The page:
Executive Director of the Centre for Conflict Resolution and visiting professor at the University of Johannesburg (UJ) Adekeye Adebajo asks the question: Will another generation of superstars emerge to lift the gloom?
The article was first published on Business Day.
THE dust has now settled on the Rugby World Cup in England. New Zealand’s All Blacks won the tournament to become the first team to retain the cup, which they have now won a record three times.
The Kiwis of 2015 have been described as the “greatest team of all time”, evoking a comparison with the Brazilian football World Cup-winning team of 1970: the only nation to have won five world cups.
The All Blacks and Brazil produced superstars Dan Carter and Pele: both wore the number 10 jersey; both were nearing the end of their careers when winning world cups in 2015 and 1970, with the two men determined to make up for injuries that had denied them a role in victorious world cup teams in 2011 and 1962 respectively; Carter scored a record 1,598 rugby Test points, while Pele scored an unprecedented 1,279 career goals.
Both New Zealand and Brazil treat rugby and football almost as religions. Both have perennially been viewed as favourites to win the world cups in their respective sports. However, both countries suffered 24-year world cup droughts (Brazil, 1970-1994; and New Zealand, 1987-2011).
The All Blacks are known for the haka, the Brazilians for the samba. New Zealand produced the first rugby global superstar in Jonah Lomu in 1995 (the highest try-scorer in world cup history with 65), while Brazil produced the first football global superstar in Pele.
The All Blacks have an incredible 78% winning record since 1903 (the next best team, SA, are at 65%), and have just been named the best national side for the sixth consecutive year.
The Kiwis hosted and won the world cup in 1987 and 2011. After 1987, they acquired a reputation as “chokers”, crumbling under the weight of huge expectations. They, however, lost just three of 54 games between world cup triumphs in 2011 and 2015. They demonstrated skill, speed, strength and stamina in this year’s final, destroying a courageous Australian team 34-17.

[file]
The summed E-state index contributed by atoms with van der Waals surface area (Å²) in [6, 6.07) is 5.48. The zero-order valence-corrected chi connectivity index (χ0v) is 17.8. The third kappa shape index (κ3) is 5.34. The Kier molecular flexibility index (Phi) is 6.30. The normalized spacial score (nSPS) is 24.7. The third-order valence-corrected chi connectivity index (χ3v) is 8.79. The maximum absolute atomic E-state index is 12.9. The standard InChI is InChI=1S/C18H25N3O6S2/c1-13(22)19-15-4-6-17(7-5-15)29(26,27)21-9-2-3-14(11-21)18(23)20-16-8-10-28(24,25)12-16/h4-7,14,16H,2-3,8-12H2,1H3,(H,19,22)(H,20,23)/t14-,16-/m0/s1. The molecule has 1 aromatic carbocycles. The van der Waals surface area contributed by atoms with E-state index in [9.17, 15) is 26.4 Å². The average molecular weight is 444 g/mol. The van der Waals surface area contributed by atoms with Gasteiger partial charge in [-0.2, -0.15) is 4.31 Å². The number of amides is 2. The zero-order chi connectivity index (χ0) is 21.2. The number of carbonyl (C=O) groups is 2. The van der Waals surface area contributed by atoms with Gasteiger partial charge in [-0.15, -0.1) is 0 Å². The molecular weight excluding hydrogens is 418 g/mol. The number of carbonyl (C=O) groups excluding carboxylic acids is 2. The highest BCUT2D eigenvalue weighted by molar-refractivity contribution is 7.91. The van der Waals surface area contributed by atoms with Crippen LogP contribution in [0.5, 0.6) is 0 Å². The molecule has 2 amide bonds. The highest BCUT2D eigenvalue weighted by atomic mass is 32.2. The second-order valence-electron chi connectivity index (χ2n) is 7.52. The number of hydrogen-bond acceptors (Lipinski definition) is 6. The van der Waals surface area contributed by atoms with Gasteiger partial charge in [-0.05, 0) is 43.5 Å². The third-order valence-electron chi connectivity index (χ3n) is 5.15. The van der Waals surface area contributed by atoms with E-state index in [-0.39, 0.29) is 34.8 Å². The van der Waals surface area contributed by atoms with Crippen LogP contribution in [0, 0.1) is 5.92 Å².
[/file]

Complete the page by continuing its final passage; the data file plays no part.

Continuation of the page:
New Zealand had a great number of weapons in their armoury that gave them the ability to win in different ways. They could “win ugly” — as in the semifinal in which they used both brain and brawn to subdue the mono-dimensional muscularity of the Springboks — and they could win with flair, as in the 62-13 demolition of their French nemesis in the quarterfinal: a breathtaking display of running rugby.
Aside from Dan Carter’s precision kicking and Richie McCaw’s swashbuckling leadership, there was the unstoppable power of Ma’a Nonu; the devastating speed of Julian Savea; and the bulldozing directness of Sonny Bill Williams. The All Blacks were led by a team of ageing Test centenarians, several of whom will now retire. But they seem to have an endless supply of young talent.
The roots of Brazil’s football success lay in the failure of the 1950 World Cup, which it hosted and lost in the final, resulting in collective national trauma. Two outstanding talents emerged to lift the gloom: a precocious and prolific Pele, and a prodigiously gifted but prodigal Garrincha. Both won the world cup in 1958 with an attacking flair that had never before been witnessed. Brazil never lost a game when the two played together. With Pele injured at the 1962 World Cup, Garrincha stepped forward and won the competition almost single-handedly in a way that only Argentina’s Diego Maradona has done since (in 1986).
Brazil’s third triumph in Mexico city in 1970 was the epitome of “the beautiful game”. Pele was the veteran conductor of a masterful orchestra that saw Jairzinho score in every game (a still unmatched feat), and the irresistible Tostao and Rivelino, weaving their magic around defences.
Brazil produced another great team in 1982 — with Zico, Socrates and Junior — that played with the same verve as the vintage 1970 team, but was ultimately vanquished by Italy in the quarterfinal.
The lesson drawn was to be less defensively naive, and as Brazilian players migrated to Europe, the world cup-winning teams of 1994 and 2002 — with Romario and Ronaldo — had less flair than their predecessors. Brazil’s humiliating 7-1 loss to Germany in the semifinal of the world cup it hosted last year resulted in another bout of national depression.
Will another generation of superstars emerge to lift the gloom?
• Adebajo is executive director of the Centre for Conflict Resolution and visiting professor at the University of Johannesburg